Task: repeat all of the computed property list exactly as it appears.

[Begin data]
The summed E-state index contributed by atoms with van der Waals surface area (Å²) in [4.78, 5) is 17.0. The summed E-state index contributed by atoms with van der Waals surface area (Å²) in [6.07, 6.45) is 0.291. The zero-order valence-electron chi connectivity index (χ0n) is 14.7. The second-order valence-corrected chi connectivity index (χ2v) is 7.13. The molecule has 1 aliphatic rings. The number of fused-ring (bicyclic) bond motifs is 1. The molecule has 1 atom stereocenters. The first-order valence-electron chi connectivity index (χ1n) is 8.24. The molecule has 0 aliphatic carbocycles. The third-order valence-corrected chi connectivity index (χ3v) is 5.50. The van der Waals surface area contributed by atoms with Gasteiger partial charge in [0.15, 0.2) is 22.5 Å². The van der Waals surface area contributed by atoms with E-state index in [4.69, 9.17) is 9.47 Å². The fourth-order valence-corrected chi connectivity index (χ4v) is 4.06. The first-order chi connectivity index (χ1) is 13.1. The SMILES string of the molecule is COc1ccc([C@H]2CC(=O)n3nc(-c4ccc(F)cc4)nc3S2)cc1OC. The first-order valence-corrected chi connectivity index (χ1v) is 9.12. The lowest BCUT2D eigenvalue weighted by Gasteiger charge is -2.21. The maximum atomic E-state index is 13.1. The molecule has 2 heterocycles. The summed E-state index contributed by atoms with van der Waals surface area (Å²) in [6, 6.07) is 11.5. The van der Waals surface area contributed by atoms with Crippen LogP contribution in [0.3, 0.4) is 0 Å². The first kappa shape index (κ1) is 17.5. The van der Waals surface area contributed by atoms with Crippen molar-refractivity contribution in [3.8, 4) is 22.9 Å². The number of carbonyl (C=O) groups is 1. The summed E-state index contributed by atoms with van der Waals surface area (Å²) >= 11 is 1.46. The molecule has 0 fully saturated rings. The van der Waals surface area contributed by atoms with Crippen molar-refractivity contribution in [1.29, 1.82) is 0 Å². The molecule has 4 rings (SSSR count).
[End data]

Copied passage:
The summed E-state index contributed by atoms with van der Waals surface area (Å²) in [4.78, 5) is 17.0. The summed E-state index contributed by atoms with van der Waals surface area (Å²) in [6.07, 6.45) is 0.291. The zero-order valence-electron chi connectivity index (χ0n) is 14.7. The second-order valence-corrected chi connectivity index (χ2v) is 7.13. The molecule has 1 aliphatic rings. The number of fused-ring (bicyclic) bond motifs is 1. The molecule has 1 atom stereocenters. The first-order valence-electron chi connectivity index (χ1n) is 8.24. The molecule has 0 aliphatic carbocycles. The third-order valence-corrected chi connectivity index (χ3v) is 5.50. The van der Waals surface area contributed by atoms with Gasteiger partial charge in [0.15, 0.2) is 22.5 Å². The van der Waals surface area contributed by atoms with E-state index in [4.69, 9.17) is 9.47 Å². The fourth-order valence-corrected chi connectivity index (χ4v) is 4.06. The first-order chi connectivity index (χ1) is 13.1. The SMILES string of the molecule is COc1ccc([C@H]2CC(=O)n3nc(-c4ccc(F)cc4)nc3S2)cc1OC. The first-order valence-corrected chi connectivity index (χ1v) is 9.12. The lowest BCUT2D eigenvalue weighted by Gasteiger charge is -2.21. The maximum atomic E-state index is 13.1. The molecule has 2 heterocycles. The summed E-state index contributed by atoms with van der Waals surface area (Å²) in [6, 6.07) is 11.5. The van der Waals surface area contributed by atoms with Crippen LogP contribution in [0.3, 0.4) is 0 Å². The first kappa shape index (κ1) is 17.5. The van der Waals surface area contributed by atoms with Crippen molar-refractivity contribution in [3.8, 4) is 22.9 Å². The number of carbonyl (C=O) groups is 1. The summed E-state index contributed by atoms with van der Waals surface area (Å²) >= 11 is 1.46. The molecule has 0 fully saturated rings. The van der Waals surface area contributed by atoms with Crippen molar-refractivity contribution in [1.29, 1.82) is 0 Å². The molecule has 4 rings (SSSR count).